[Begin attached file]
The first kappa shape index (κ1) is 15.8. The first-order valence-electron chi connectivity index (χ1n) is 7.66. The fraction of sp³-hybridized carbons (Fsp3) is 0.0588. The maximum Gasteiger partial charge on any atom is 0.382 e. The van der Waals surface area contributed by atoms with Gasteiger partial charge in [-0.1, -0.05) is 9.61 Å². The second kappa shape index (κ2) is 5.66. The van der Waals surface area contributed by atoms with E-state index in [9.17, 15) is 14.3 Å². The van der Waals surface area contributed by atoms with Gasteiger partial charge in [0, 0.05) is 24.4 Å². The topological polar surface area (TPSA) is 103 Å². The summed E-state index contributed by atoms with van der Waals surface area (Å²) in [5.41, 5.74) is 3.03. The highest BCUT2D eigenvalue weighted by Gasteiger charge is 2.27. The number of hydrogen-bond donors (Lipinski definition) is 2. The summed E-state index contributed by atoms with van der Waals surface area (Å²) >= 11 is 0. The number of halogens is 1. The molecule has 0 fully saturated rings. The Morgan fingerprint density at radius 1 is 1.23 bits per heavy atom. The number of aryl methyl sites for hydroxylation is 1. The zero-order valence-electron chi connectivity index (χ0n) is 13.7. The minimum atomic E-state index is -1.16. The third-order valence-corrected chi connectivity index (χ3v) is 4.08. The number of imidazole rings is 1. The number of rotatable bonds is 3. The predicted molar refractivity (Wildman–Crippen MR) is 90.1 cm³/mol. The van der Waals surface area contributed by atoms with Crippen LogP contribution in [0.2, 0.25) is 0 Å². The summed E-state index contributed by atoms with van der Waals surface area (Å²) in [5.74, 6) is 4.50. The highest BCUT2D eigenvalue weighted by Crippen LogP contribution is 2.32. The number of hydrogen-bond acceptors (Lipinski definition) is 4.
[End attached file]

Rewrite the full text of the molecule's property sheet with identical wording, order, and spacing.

The first kappa shape index (κ1) is 15.8. The first-order valence-electron chi connectivity index (χ1n) is 7.66. The fraction of sp³-hybridized carbons (Fsp3) is 0.0588. The maximum Gasteiger partial charge on any atom is 0.382 e. The van der Waals surface area contributed by atoms with Gasteiger partial charge in [-0.1, -0.05) is 9.61 Å². The second kappa shape index (κ2) is 5.66. The van der Waals surface area contributed by atoms with E-state index in [9.17, 15) is 14.3 Å². The van der Waals surface area contributed by atoms with Gasteiger partial charge in [0, 0.05) is 24.4 Å². The topological polar surface area (TPSA) is 103 Å². The summed E-state index contributed by atoms with van der Waals surface area (Å²) in [5.41, 5.74) is 3.03. The highest BCUT2D eigenvalue weighted by Gasteiger charge is 2.27. The number of hydrogen-bond donors (Lipinski definition) is 2. The summed E-state index contributed by atoms with van der Waals surface area (Å²) >= 11 is 0. The number of halogens is 1. The molecule has 0 fully saturated rings. The Morgan fingerprint density at radius 1 is 1.23 bits per heavy atom. The number of aryl methyl sites for hydroxylation is 1. The zero-order valence-electron chi connectivity index (χ0n) is 13.7. The minimum atomic E-state index is -1.16. The third-order valence-corrected chi connectivity index (χ3v) is 4.08. The number of imidazole rings is 1. The number of rotatable bonds is 3. The predicted molar refractivity (Wildman–Crippen MR) is 90.1 cm³/mol. The van der Waals surface area contributed by atoms with Crippen LogP contribution in [0.2, 0.25) is 0 Å². The summed E-state index contributed by atoms with van der Waals surface area (Å²) in [5.74, 6) is 4.50. The highest BCUT2D eigenvalue weighted by Crippen LogP contribution is 2.32. The number of hydrogen-bond acceptors (Lipinski definition) is 4.